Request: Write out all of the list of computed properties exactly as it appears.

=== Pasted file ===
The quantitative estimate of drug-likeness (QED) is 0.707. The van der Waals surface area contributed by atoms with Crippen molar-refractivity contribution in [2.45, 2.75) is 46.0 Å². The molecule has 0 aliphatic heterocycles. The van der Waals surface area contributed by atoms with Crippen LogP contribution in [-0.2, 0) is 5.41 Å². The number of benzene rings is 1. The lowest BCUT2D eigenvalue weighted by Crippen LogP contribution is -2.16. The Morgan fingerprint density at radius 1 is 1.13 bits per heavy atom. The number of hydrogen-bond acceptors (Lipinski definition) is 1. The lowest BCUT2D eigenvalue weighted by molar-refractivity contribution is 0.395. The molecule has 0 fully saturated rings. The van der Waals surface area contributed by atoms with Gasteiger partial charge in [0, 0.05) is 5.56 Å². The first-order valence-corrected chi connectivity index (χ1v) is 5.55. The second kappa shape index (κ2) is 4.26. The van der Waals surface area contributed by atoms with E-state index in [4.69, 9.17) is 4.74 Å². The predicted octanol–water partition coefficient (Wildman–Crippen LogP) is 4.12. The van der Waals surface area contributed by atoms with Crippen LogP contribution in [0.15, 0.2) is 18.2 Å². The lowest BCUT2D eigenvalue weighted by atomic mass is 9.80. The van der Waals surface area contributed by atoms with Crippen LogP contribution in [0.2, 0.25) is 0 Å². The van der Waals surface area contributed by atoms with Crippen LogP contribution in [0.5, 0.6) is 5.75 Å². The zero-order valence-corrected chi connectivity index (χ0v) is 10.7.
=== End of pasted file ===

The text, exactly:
The quantitative estimate of drug-likeness (QED) is 0.707. The van der Waals surface area contributed by atoms with Crippen molar-refractivity contribution in [2.45, 2.75) is 46.0 Å². The molecule has 0 aliphatic heterocycles. The van der Waals surface area contributed by atoms with Crippen LogP contribution in [-0.2, 0) is 5.41 Å². The number of benzene rings is 1. The lowest BCUT2D eigenvalue weighted by Crippen LogP contribution is -2.16. The Morgan fingerprint density at radius 1 is 1.13 bits per heavy atom. The number of hydrogen-bond acceptors (Lipinski definition) is 1. The lowest BCUT2D eigenvalue weighted by molar-refractivity contribution is 0.395. The molecule has 0 fully saturated rings. The van der Waals surface area contributed by atoms with Gasteiger partial charge in [0, 0.05) is 5.56 Å². The first-order valence-corrected chi connectivity index (χ1v) is 5.55. The second kappa shape index (κ2) is 4.26. The van der Waals surface area contributed by atoms with E-state index in [4.69, 9.17) is 4.74 Å². The predicted octanol–water partition coefficient (Wildman–Crippen LogP) is 4.12. The van der Waals surface area contributed by atoms with Crippen LogP contribution in [0.15, 0.2) is 18.2 Å². The lowest BCUT2D eigenvalue weighted by atomic mass is 9.80. The van der Waals surface area contributed by atoms with Crippen LogP contribution in [0.2, 0.25) is 0 Å². The van der Waals surface area contributed by atoms with Crippen LogP contribution in [0.5, 0.6) is 5.75 Å². The zero-order valence-corrected chi connectivity index (χ0v) is 10.7.